Location: Endemic Poultry Viral Diseases ResearchTitle: Avian metapneumovirus in the USA
Submitted to: Review Article
Publication Type: Review Article
Publication Acceptance Date: 11/1/2012
Publication Date: 11/2/2012
Citation: Yu, Q. 2012. Avian metapneumovirus in the USA. Review Article. 2012 CDROM.
Interpretive Summary: The United States of America (USA) was considered free of Avian metapneumovirus (aMPV) until the first outbreak occurred in the state of Colorado. A few months later, the virus appeared in Minnesota. Since its first detection in 1997, aMPV has become endemic in Minnesota and the surrounding states. A number of aMPV isolations were made from the turkeys and wild birds in the endemic area. Molecular analysis of these viruses has shown that the USA isolates of aMPV are genetically and antigenically different from their counterparts, aMPV-A and aMPV-B, which circulated Europe and other parts of the world. Thus, the USA isolates are classified into a new subgroup C (aMPV-C). To prevent the disease caused by aMPV-C infections, a live, attenuated vaccine has been developed and used in the endemic area. Fortunately, since the use of the live attenuated vaccine plus the practice of restricted biosecurity measurement in the endemic area, the incidence of aMPV-C outbreaks has declined. At the present time, there are no reports of aMPV-C outbreaks in commercial turkeys in the USA. However, serologic surveillance shows an occasional positive for aMPV-C antibody in turkey breeders in Minnesota and the neighboring states.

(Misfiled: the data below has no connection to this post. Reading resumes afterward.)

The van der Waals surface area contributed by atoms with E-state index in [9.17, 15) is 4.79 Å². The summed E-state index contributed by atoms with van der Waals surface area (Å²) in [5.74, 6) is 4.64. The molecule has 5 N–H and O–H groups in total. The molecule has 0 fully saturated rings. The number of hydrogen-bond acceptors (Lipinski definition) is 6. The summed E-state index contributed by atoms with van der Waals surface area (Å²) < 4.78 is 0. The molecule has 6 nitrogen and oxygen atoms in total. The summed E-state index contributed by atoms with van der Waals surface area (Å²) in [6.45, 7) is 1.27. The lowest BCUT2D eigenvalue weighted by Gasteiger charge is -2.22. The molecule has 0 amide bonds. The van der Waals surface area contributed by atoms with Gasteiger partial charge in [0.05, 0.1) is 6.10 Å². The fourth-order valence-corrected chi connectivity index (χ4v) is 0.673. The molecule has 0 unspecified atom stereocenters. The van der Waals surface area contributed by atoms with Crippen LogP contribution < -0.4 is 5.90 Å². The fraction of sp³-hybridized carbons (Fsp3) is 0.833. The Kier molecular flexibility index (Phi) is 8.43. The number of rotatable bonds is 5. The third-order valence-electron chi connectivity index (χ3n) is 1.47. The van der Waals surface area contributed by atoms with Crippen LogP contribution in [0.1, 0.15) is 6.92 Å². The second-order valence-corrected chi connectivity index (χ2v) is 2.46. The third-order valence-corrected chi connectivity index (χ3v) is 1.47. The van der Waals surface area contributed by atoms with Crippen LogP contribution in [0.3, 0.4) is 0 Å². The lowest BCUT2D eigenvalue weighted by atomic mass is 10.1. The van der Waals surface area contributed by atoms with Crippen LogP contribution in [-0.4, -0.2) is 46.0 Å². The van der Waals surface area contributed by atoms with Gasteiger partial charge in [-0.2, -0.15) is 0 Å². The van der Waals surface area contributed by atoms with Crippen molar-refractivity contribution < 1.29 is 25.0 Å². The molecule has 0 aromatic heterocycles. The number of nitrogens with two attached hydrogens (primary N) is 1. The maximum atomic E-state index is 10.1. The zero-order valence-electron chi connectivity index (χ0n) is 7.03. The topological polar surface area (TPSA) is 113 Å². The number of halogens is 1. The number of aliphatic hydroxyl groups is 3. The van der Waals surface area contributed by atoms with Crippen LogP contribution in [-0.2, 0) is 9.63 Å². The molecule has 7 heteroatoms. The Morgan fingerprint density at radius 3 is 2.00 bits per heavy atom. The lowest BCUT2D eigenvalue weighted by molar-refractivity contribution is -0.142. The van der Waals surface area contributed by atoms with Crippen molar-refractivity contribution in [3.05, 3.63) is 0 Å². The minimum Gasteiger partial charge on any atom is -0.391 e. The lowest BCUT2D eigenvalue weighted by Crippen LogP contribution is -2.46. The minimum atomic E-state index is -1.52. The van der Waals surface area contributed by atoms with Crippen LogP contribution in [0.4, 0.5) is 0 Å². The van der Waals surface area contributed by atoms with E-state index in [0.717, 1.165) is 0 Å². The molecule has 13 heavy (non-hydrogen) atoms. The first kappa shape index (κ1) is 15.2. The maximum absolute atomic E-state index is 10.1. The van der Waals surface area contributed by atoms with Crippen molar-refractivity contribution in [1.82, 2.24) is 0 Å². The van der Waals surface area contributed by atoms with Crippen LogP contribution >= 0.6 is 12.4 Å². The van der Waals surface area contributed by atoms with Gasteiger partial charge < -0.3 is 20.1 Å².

Technical Abstract: In the United States of America (USA), avian metapneumovirus (aMPV) causes an upper respiratory tract infection in turkeys; no outbreaks have been reported in commercial chicken flocks. Typical clinical signs of the disease in turkey poults include coughing, sneezing, nasal discharge, tracheal rales, foamy conjunctivitis and swollen infraorbital sinuses. The virus also causes a rapid drop in egg production in breeding and layer turkeys. The disease is usually accompanied by secondary bacterial infection that can increase morbidity and mortality, resulting in significant economic losses to the turkey industry.